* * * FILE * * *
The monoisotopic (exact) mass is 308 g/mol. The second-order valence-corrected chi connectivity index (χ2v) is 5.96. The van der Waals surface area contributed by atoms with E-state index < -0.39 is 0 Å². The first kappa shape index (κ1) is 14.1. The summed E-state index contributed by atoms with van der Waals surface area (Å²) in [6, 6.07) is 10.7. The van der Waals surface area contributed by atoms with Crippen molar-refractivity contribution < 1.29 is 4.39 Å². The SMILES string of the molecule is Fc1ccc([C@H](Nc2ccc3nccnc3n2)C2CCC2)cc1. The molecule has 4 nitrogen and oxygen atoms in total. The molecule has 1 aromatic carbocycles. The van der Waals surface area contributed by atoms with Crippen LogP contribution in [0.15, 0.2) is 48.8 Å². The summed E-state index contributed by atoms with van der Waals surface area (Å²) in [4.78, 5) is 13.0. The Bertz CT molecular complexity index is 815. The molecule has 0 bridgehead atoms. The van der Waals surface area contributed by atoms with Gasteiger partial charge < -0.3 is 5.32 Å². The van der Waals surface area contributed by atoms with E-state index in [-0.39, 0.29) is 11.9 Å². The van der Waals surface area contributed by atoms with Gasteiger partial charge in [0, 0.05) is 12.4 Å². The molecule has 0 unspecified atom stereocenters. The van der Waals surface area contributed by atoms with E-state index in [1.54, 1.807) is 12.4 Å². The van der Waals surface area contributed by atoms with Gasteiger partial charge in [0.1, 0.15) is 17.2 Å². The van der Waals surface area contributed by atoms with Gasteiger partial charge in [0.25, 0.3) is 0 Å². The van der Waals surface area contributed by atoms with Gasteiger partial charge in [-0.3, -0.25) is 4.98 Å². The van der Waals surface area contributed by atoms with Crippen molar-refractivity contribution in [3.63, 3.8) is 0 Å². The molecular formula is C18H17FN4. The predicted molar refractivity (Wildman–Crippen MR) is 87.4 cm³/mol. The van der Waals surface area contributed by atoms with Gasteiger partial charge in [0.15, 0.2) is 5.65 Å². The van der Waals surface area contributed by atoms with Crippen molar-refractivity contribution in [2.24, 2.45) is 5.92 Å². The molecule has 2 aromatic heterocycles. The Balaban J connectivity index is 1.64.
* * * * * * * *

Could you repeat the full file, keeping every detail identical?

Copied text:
The monoisotopic (exact) mass is 308 g/mol. The second-order valence-corrected chi connectivity index (χ2v) is 5.96. The van der Waals surface area contributed by atoms with E-state index < -0.39 is 0 Å². The first kappa shape index (κ1) is 14.1. The summed E-state index contributed by atoms with van der Waals surface area (Å²) in [6, 6.07) is 10.7. The van der Waals surface area contributed by atoms with Crippen molar-refractivity contribution < 1.29 is 4.39 Å². The SMILES string of the molecule is Fc1ccc([C@H](Nc2ccc3nccnc3n2)C2CCC2)cc1. The molecule has 4 nitrogen and oxygen atoms in total. The molecule has 1 aromatic carbocycles. The van der Waals surface area contributed by atoms with Crippen LogP contribution in [0.15, 0.2) is 48.8 Å². The summed E-state index contributed by atoms with van der Waals surface area (Å²) in [4.78, 5) is 13.0. The Bertz CT molecular complexity index is 815. The molecule has 0 bridgehead atoms. The van der Waals surface area contributed by atoms with Gasteiger partial charge < -0.3 is 5.32 Å². The van der Waals surface area contributed by atoms with E-state index in [-0.39, 0.29) is 11.9 Å². The van der Waals surface area contributed by atoms with Gasteiger partial charge in [0, 0.05) is 12.4 Å². The molecule has 0 unspecified atom stereocenters. The van der Waals surface area contributed by atoms with E-state index in [1.54, 1.807) is 12.4 Å². The van der Waals surface area contributed by atoms with Gasteiger partial charge in [0.1, 0.15) is 17.2 Å². The van der Waals surface area contributed by atoms with Gasteiger partial charge in [0.25, 0.3) is 0 Å². The van der Waals surface area contributed by atoms with Gasteiger partial charge in [-0.3, -0.25) is 4.98 Å². The van der Waals surface area contributed by atoms with Crippen molar-refractivity contribution in [3.63, 3.8) is 0 Å². The molecular formula is C18H17FN4. The predicted molar refractivity (Wildman–Crippen MR) is 87.4 cm³/mol. The van der Waals surface area contributed by atoms with Gasteiger partial charge in [0.15, 0.2) is 5.65 Å². The van der Waals surface area contributed by atoms with Crippen molar-refractivity contribution in [2.24, 2.45) is 5.92 Å². The molecule has 2 aromatic heterocycles. The Balaban J connectivity index is 1.64.